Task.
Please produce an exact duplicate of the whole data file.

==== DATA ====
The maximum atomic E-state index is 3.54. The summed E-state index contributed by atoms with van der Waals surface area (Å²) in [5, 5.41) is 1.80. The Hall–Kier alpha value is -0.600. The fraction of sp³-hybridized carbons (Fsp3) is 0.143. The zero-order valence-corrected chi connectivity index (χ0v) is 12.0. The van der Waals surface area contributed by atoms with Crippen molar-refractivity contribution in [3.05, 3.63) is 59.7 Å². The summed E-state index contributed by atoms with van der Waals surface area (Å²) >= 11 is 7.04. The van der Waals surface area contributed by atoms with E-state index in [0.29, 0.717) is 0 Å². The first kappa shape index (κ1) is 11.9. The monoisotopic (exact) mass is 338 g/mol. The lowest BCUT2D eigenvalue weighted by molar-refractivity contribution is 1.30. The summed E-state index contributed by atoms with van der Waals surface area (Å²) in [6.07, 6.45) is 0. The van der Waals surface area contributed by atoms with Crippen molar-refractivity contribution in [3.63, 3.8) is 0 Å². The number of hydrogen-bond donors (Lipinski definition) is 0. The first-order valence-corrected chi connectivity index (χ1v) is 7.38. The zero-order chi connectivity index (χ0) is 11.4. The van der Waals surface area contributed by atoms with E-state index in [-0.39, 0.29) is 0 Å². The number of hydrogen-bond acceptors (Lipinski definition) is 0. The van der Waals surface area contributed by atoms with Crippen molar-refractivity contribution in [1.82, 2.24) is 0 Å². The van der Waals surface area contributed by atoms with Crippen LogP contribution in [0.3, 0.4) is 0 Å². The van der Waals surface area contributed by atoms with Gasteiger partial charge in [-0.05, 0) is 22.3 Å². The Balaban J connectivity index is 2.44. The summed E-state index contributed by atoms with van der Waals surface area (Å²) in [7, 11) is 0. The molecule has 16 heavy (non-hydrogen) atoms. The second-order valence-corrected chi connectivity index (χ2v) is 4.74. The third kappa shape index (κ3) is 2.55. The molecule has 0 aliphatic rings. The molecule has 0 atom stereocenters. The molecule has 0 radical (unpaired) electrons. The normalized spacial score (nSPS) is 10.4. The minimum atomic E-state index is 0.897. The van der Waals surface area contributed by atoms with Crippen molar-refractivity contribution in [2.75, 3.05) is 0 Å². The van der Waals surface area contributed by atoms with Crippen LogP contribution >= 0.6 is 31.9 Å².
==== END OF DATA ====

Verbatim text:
The maximum atomic E-state index is 3.54. The summed E-state index contributed by atoms with van der Waals surface area (Å²) in [5, 5.41) is 1.80. The Hall–Kier alpha value is -0.600. The fraction of sp³-hybridized carbons (Fsp3) is 0.143. The zero-order valence-corrected chi connectivity index (χ0v) is 12.0. The van der Waals surface area contributed by atoms with Crippen molar-refractivity contribution in [3.05, 3.63) is 59.7 Å². The summed E-state index contributed by atoms with van der Waals surface area (Å²) >= 11 is 7.04. The van der Waals surface area contributed by atoms with E-state index in [0.29, 0.717) is 0 Å². The first kappa shape index (κ1) is 11.9. The monoisotopic (exact) mass is 338 g/mol. The lowest BCUT2D eigenvalue weighted by molar-refractivity contribution is 1.30. The summed E-state index contributed by atoms with van der Waals surface area (Å²) in [6.07, 6.45) is 0. The van der Waals surface area contributed by atoms with Crippen molar-refractivity contribution in [3.63, 3.8) is 0 Å². The number of hydrogen-bond donors (Lipinski definition) is 0. The first-order valence-corrected chi connectivity index (χ1v) is 7.38. The zero-order chi connectivity index (χ0) is 11.4. The van der Waals surface area contributed by atoms with E-state index in [-0.39, 0.29) is 0 Å². The number of hydrogen-bond acceptors (Lipinski definition) is 0. The van der Waals surface area contributed by atoms with Crippen molar-refractivity contribution in [1.82, 2.24) is 0 Å². The van der Waals surface area contributed by atoms with Crippen LogP contribution in [0.3, 0.4) is 0 Å². The van der Waals surface area contributed by atoms with Gasteiger partial charge in [-0.05, 0) is 22.3 Å². The Balaban J connectivity index is 2.44. The summed E-state index contributed by atoms with van der Waals surface area (Å²) in [7, 11) is 0. The molecule has 16 heavy (non-hydrogen) atoms. The second-order valence-corrected chi connectivity index (χ2v) is 4.74. The third kappa shape index (κ3) is 2.55. The molecule has 0 aliphatic rings. The molecule has 0 atom stereocenters. The molecule has 0 radical (unpaired) electrons. The normalized spacial score (nSPS) is 10.4. The minimum atomic E-state index is 0.897. The van der Waals surface area contributed by atoms with Crippen molar-refractivity contribution in [2.75, 3.05) is 0 Å². The van der Waals surface area contributed by atoms with Crippen LogP contribution >= 0.6 is 31.9 Å².